Many experts believe that spanking children is never effective and never acceptable under any circumstances. “There is zero evidence that it produces any positive development in the short or long term,” says Jeff R. Temple, PhD, a professor of psychiatry and behavioral sciences at the University of Texas Medical Branch in Galveston. “In fact, that’s what’s so frustrating about this topic—if corporal punishment was effective, then maybe we can ignore some of the harmful results. The fact that it’s harmful and doesn’t work means there’s no reason to continue this practice.”
Much of the research on spanking children bears him out. However, Rohner believes the research often shows only the negative effects because specific circumstances aren’t taken into account. “Very few studies do a more nuanced approach to see how frequent the punishment is, how severe and how deserved it was in the eyes of the child,” he says. “Most important, what we found in our work is that if the child perceives the punishment as being fair and deserved—not harsh or severe in the context of what the child experiences as a loving family—it doesn’t have any of the negative effects. The research literature tends to put together all forms of spanking and punishment, including the severe stuff. If it’s perceived as a form of rejection, then it does have negative consequences for children.”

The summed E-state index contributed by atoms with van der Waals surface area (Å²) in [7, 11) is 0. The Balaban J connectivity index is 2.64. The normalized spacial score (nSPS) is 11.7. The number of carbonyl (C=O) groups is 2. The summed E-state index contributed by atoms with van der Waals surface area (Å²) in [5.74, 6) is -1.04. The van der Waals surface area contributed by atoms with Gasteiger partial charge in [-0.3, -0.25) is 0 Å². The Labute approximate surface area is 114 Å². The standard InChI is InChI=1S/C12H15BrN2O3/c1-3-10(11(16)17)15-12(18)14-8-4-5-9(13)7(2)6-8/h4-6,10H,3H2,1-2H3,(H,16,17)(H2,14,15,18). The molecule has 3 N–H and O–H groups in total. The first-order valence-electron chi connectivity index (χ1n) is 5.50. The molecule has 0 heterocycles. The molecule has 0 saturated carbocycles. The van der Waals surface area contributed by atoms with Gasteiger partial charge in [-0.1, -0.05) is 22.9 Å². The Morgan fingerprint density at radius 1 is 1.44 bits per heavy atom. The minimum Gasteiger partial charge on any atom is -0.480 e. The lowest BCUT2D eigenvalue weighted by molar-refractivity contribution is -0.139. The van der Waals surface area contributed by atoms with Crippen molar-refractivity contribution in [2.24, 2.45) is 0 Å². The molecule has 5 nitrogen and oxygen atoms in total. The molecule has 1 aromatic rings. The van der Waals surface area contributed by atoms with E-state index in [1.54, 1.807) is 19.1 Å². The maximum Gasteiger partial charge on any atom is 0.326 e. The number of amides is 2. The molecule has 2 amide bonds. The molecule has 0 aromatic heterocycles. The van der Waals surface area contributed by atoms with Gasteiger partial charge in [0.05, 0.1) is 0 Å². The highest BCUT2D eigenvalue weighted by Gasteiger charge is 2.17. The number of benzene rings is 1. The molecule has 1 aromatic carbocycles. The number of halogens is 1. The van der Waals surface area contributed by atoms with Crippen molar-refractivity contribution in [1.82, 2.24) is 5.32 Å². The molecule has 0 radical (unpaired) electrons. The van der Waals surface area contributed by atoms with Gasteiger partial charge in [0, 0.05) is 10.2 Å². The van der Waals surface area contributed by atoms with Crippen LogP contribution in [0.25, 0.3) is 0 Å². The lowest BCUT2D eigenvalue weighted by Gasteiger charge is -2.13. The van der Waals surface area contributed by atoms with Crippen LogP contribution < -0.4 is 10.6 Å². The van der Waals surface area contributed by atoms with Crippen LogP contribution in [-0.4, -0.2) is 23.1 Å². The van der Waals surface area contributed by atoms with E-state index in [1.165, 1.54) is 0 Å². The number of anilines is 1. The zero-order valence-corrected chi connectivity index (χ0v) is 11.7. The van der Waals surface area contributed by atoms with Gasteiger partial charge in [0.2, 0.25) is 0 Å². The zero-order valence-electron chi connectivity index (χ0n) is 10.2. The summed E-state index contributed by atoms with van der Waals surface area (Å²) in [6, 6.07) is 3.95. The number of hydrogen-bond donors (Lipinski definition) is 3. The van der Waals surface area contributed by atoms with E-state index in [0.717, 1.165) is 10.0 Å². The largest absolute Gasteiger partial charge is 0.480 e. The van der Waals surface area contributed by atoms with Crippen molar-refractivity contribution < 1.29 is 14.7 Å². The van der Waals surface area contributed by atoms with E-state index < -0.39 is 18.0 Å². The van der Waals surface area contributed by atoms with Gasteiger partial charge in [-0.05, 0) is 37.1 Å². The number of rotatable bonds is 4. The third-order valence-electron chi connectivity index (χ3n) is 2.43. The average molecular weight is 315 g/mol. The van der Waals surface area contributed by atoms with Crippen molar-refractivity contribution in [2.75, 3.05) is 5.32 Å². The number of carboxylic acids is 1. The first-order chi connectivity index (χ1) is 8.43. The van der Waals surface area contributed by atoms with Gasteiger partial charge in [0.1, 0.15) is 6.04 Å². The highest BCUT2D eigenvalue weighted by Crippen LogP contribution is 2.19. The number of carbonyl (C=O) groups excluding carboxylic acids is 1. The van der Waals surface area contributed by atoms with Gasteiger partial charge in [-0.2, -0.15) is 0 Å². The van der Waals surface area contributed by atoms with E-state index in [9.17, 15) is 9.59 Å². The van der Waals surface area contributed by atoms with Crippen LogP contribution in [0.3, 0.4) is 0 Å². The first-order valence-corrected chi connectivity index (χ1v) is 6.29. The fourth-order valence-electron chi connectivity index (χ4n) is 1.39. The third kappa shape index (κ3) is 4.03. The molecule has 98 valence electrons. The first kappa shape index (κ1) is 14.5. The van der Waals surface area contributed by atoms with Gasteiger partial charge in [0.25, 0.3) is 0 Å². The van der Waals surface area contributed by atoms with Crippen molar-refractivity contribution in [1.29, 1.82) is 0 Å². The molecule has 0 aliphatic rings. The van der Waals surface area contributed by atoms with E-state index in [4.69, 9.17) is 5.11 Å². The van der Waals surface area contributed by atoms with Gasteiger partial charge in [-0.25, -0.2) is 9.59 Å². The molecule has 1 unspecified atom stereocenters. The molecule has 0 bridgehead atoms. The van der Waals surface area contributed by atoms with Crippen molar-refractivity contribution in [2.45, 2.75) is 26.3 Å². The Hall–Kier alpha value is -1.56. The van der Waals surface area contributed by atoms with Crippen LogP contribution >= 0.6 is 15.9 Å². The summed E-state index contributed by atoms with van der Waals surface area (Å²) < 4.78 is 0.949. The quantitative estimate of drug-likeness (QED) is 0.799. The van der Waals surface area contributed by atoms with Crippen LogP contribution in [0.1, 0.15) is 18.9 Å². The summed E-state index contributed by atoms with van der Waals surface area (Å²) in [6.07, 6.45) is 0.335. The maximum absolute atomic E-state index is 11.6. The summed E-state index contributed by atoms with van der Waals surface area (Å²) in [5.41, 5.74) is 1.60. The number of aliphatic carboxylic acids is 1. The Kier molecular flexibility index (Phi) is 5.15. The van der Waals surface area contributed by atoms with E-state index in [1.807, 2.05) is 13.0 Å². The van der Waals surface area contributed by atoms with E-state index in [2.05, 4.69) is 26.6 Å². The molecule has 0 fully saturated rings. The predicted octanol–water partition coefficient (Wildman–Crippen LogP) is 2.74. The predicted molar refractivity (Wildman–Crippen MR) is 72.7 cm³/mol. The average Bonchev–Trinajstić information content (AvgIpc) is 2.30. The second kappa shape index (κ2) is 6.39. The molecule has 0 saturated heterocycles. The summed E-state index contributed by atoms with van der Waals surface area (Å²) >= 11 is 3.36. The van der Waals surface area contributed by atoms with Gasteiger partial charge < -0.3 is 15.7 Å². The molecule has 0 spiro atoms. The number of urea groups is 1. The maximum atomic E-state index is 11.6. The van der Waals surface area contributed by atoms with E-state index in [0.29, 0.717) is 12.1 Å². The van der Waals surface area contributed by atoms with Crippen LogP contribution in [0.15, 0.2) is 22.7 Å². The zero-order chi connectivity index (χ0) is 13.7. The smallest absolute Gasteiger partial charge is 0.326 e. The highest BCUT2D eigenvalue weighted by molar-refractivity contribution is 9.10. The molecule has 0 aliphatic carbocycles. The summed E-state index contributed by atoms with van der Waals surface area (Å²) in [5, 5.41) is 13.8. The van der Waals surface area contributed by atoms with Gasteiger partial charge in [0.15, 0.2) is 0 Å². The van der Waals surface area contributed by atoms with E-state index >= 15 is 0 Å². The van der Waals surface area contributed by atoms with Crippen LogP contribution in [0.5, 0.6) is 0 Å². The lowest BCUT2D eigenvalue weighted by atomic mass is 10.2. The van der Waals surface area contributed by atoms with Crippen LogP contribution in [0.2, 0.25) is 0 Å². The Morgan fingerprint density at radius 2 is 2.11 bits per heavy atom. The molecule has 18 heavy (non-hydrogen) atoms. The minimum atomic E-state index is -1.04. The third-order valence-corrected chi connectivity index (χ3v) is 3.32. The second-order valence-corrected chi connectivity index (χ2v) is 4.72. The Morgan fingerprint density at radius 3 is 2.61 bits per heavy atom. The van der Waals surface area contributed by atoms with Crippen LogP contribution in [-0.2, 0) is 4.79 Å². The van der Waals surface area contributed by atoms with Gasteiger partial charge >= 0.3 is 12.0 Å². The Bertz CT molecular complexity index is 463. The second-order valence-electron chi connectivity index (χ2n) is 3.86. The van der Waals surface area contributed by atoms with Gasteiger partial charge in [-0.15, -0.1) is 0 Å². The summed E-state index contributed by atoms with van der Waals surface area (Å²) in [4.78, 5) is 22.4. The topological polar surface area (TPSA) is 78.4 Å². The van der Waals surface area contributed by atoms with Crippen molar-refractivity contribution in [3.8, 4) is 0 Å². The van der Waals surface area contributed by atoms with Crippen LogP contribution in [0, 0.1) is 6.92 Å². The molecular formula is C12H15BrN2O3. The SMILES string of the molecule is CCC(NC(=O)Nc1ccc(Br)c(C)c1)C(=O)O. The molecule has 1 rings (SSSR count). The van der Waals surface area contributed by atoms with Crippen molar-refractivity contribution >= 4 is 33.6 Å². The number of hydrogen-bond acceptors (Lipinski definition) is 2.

In order for spanking children to be an effective form of discipline, parents should never use excessive force. “It’s important to reason with children so they understand why they’re being punished,” Rohner says. “If a child lives in a family where he experiences a lot of love, caring, nurturing, comfort and all the things of acceptance, then he understands why he is being disciplined and there are alternatives to his behavior. Kids will understand a swat, slap or spank, know they don’t like it, and it can be effective. In that context it won’t have any negative effect in the long term and can have a positive effect.” For instance, before spanking your child, patiently explain what he did wrong so it’s clear why he’s being punished. Done in this way, there’s a chance a child can understand why he’s being spanked and change his behavior for good.
Negative effects of spanking